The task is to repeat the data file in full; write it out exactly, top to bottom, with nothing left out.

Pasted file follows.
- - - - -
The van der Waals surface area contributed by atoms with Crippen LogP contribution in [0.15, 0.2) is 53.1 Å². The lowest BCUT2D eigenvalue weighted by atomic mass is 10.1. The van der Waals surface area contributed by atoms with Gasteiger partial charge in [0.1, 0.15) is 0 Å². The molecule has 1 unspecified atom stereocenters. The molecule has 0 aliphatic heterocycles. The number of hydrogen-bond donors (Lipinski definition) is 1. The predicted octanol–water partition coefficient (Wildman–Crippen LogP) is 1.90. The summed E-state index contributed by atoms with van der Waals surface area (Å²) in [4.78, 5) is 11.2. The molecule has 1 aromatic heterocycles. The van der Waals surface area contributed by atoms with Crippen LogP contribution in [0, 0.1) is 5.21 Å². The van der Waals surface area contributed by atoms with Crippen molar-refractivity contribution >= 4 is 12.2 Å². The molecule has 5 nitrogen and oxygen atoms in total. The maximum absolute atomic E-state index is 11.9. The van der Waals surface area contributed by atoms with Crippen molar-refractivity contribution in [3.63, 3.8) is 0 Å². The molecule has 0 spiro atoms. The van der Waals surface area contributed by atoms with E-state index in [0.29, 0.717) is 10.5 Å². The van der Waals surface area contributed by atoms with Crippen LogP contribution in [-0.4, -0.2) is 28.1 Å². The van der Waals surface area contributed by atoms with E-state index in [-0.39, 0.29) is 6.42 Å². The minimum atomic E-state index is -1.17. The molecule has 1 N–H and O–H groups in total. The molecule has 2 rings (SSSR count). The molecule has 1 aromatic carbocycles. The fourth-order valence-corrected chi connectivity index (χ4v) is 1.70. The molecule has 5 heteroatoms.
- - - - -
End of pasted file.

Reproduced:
The van der Waals surface area contributed by atoms with Crippen LogP contribution in [0.15, 0.2) is 53.1 Å². The lowest BCUT2D eigenvalue weighted by atomic mass is 10.1. The van der Waals surface area contributed by atoms with Gasteiger partial charge in [0.1, 0.15) is 0 Å². The molecule has 1 unspecified atom stereocenters. The molecule has 0 aliphatic heterocycles. The number of hydrogen-bond donors (Lipinski definition) is 1. The predicted octanol–water partition coefficient (Wildman–Crippen LogP) is 1.90. The summed E-state index contributed by atoms with van der Waals surface area (Å²) in [4.78, 5) is 11.2. The molecule has 1 aromatic heterocycles. The van der Waals surface area contributed by atoms with Crippen LogP contribution in [0, 0.1) is 5.21 Å². The van der Waals surface area contributed by atoms with Crippen molar-refractivity contribution >= 4 is 12.2 Å². The molecule has 5 nitrogen and oxygen atoms in total. The maximum absolute atomic E-state index is 11.9. The van der Waals surface area contributed by atoms with Crippen molar-refractivity contribution in [3.63, 3.8) is 0 Å². The molecule has 0 spiro atoms. The van der Waals surface area contributed by atoms with E-state index in [0.29, 0.717) is 10.5 Å². The van der Waals surface area contributed by atoms with Crippen LogP contribution in [-0.4, -0.2) is 28.1 Å². The van der Waals surface area contributed by atoms with E-state index in [-0.39, 0.29) is 6.42 Å². The minimum atomic E-state index is -1.17. The molecule has 1 N–H and O–H groups in total. The molecule has 2 rings (SSSR count). The molecule has 1 aromatic carbocycles. The fourth-order valence-corrected chi connectivity index (χ4v) is 1.70. The molecule has 5 heteroatoms.